by Anonymous

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XXIX - Beowulf and Higelac

Then the brave one departed, his band along with him,

{Beowulf and his party seek Higelac.}

          Seeking the sea-shore, the sea-marches treading,
          The wide-stretching shores. The world-candle glimmered,
          The sun from the southward; they proceeded then onward,
        5 Early arriving where they heard that the troop-lord,
          Ongentheow's slayer, excellent, youthful
          Folk-prince and warrior was distributing jewels,
          Close in his castle. The coming of Beowulf
          Was announced in a message quickly to Higelac,
       10 That the folk-troop's defender forth to the palace
          The linden-companion alive was advancing,
          Secure from the combat courtward a-going.
          The building was early inward made ready
          For the foot-going guests as the good one had ordered.

{Beowulf sits by his liegelord.}

       15 He sat by the man then who had lived through the struggle,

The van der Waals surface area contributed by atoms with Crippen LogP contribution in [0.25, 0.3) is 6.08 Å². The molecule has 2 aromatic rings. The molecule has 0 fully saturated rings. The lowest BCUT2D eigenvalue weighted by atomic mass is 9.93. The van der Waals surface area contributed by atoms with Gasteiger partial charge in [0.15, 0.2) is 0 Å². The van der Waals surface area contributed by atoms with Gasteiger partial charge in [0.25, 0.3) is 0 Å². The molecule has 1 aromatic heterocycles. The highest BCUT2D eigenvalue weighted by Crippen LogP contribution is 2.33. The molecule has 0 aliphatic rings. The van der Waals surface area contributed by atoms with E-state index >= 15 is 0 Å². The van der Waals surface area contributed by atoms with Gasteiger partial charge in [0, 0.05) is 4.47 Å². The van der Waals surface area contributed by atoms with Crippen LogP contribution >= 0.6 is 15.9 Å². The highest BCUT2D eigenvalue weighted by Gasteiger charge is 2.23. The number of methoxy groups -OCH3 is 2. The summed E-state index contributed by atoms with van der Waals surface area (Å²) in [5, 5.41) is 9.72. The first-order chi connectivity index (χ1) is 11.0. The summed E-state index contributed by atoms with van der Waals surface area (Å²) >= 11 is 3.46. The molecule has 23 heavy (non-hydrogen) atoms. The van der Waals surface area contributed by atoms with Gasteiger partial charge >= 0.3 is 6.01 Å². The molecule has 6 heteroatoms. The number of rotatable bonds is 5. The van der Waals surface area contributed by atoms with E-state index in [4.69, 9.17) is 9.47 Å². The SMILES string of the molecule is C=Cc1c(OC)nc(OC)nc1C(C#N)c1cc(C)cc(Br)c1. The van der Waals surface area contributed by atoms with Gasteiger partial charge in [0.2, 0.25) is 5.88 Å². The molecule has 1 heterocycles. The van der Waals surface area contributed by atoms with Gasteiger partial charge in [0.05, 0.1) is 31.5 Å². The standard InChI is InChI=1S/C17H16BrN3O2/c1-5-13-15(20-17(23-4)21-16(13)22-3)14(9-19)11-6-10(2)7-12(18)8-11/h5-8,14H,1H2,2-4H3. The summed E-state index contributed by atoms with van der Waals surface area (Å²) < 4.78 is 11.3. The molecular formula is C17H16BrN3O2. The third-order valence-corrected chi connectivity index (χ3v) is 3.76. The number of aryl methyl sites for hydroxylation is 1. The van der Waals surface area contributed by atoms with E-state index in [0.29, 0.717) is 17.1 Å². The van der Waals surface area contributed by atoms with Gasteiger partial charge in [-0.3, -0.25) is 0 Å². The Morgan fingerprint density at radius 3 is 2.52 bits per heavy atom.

Kinsman by kinsman, when the king of the people
          Had in lordly language saluted the dear one,

{Queen Hygd receives the heroes.}

          In words that were formal. The daughter of Hæreth
          Coursed through the building, carrying mead-cups:[1]
[68]   20 She loved the retainers, tendered the beakers
          To the high-minded Geatmen. Higelac 'gan then

{Higelac is greatly interested in Beowulf's adventures.}

          Pleasantly plying his companion with questions
          In the high-towering palace. A curious interest
          Tormented his spirit, what meaning to see in
       25 The Sea-Geats' adventures: "Beowulf worthy,

{Give an account of thy adventures, Beowulf dear.}

          How throve your journeying, when thou thoughtest suddenly
          Far o'er the salt-streams to seek an encounter,
          A battle at Heorot? Hast bettered for Hrothgar,
          The famous folk-leader, his far-published sorrows
       30 Any at all? In agony-billows